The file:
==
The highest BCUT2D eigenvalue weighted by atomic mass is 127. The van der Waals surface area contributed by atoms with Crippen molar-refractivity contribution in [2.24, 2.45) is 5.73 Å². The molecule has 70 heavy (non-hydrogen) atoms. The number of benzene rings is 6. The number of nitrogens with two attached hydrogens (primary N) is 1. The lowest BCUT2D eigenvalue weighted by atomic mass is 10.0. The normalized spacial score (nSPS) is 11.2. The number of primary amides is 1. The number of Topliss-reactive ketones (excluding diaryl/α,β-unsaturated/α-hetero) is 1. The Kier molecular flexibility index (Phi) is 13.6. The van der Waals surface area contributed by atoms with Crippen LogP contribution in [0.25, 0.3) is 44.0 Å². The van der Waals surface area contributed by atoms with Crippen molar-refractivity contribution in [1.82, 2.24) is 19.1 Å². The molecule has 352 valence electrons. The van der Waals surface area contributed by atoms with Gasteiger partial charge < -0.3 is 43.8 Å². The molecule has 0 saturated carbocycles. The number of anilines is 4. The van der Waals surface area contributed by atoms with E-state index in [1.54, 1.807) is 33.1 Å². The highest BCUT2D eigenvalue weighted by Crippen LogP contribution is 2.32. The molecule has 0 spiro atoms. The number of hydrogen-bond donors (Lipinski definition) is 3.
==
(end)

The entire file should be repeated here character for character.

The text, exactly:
The highest BCUT2D eigenvalue weighted by atomic mass is 127. The van der Waals surface area contributed by atoms with Crippen molar-refractivity contribution in [2.24, 2.45) is 5.73 Å². The molecule has 70 heavy (non-hydrogen) atoms. The number of benzene rings is 6. The number of nitrogens with two attached hydrogens (primary N) is 1. The lowest BCUT2D eigenvalue weighted by atomic mass is 10.0. The normalized spacial score (nSPS) is 11.2. The number of primary amides is 1. The number of Topliss-reactive ketones (excluding diaryl/α,β-unsaturated/α-hetero) is 1. The Kier molecular flexibility index (Phi) is 13.6. The van der Waals surface area contributed by atoms with Crippen LogP contribution in [0.25, 0.3) is 44.0 Å². The van der Waals surface area contributed by atoms with Crippen molar-refractivity contribution in [1.82, 2.24) is 19.1 Å². The molecule has 352 valence electrons. The van der Waals surface area contributed by atoms with Gasteiger partial charge < -0.3 is 43.8 Å². The molecule has 0 saturated carbocycles. The number of anilines is 4. The van der Waals surface area contributed by atoms with E-state index in [1.54, 1.807) is 33.1 Å². The highest BCUT2D eigenvalue weighted by Crippen LogP contribution is 2.32. The molecule has 0 spiro atoms. The number of hydrogen-bond donors (Lipinski definition) is 3.